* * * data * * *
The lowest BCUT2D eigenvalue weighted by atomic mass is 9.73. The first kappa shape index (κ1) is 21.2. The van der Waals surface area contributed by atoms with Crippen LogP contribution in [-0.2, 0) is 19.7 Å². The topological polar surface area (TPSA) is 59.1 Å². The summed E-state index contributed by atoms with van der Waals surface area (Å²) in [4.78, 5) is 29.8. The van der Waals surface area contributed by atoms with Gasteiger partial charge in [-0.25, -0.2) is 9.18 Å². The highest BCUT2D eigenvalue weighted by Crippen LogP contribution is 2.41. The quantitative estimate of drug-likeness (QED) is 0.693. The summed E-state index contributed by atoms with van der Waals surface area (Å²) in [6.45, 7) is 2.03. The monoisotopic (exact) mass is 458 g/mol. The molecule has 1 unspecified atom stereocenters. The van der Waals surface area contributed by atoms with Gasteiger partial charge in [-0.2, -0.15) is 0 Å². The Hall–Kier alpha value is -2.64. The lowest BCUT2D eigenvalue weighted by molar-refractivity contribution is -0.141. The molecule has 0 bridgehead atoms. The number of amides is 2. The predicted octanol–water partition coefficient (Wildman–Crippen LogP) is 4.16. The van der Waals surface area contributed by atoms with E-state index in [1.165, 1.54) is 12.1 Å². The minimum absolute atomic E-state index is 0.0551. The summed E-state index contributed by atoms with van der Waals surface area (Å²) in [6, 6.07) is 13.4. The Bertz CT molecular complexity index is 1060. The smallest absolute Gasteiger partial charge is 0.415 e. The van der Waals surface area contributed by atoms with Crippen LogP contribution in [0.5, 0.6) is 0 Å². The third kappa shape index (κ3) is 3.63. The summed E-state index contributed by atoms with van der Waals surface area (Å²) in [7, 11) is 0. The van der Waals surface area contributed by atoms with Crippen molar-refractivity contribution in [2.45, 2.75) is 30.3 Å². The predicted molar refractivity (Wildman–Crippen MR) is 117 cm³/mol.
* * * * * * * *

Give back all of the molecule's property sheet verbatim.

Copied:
The lowest BCUT2D eigenvalue weighted by atomic mass is 9.73. The first kappa shape index (κ1) is 21.2. The van der Waals surface area contributed by atoms with Crippen LogP contribution in [-0.2, 0) is 19.7 Å². The topological polar surface area (TPSA) is 59.1 Å². The summed E-state index contributed by atoms with van der Waals surface area (Å²) in [4.78, 5) is 29.8. The van der Waals surface area contributed by atoms with Gasteiger partial charge in [-0.25, -0.2) is 9.18 Å². The highest BCUT2D eigenvalue weighted by Crippen LogP contribution is 2.41. The quantitative estimate of drug-likeness (QED) is 0.693. The summed E-state index contributed by atoms with van der Waals surface area (Å²) in [6.45, 7) is 2.03. The monoisotopic (exact) mass is 458 g/mol. The molecule has 1 unspecified atom stereocenters. The van der Waals surface area contributed by atoms with Gasteiger partial charge in [-0.2, -0.15) is 0 Å². The Hall–Kier alpha value is -2.64. The lowest BCUT2D eigenvalue weighted by molar-refractivity contribution is -0.141. The molecule has 0 bridgehead atoms. The number of amides is 2. The predicted octanol–water partition coefficient (Wildman–Crippen LogP) is 4.16. The van der Waals surface area contributed by atoms with E-state index in [1.165, 1.54) is 12.1 Å². The minimum absolute atomic E-state index is 0.0551. The summed E-state index contributed by atoms with van der Waals surface area (Å²) in [6, 6.07) is 13.4. The Bertz CT molecular complexity index is 1060. The smallest absolute Gasteiger partial charge is 0.415 e. The van der Waals surface area contributed by atoms with Crippen LogP contribution in [0.5, 0.6) is 0 Å². The third kappa shape index (κ3) is 3.63. The summed E-state index contributed by atoms with van der Waals surface area (Å²) in [7, 11) is 0. The van der Waals surface area contributed by atoms with Crippen molar-refractivity contribution in [2.45, 2.75) is 30.3 Å². The predicted molar refractivity (Wildman–Crippen MR) is 117 cm³/mol.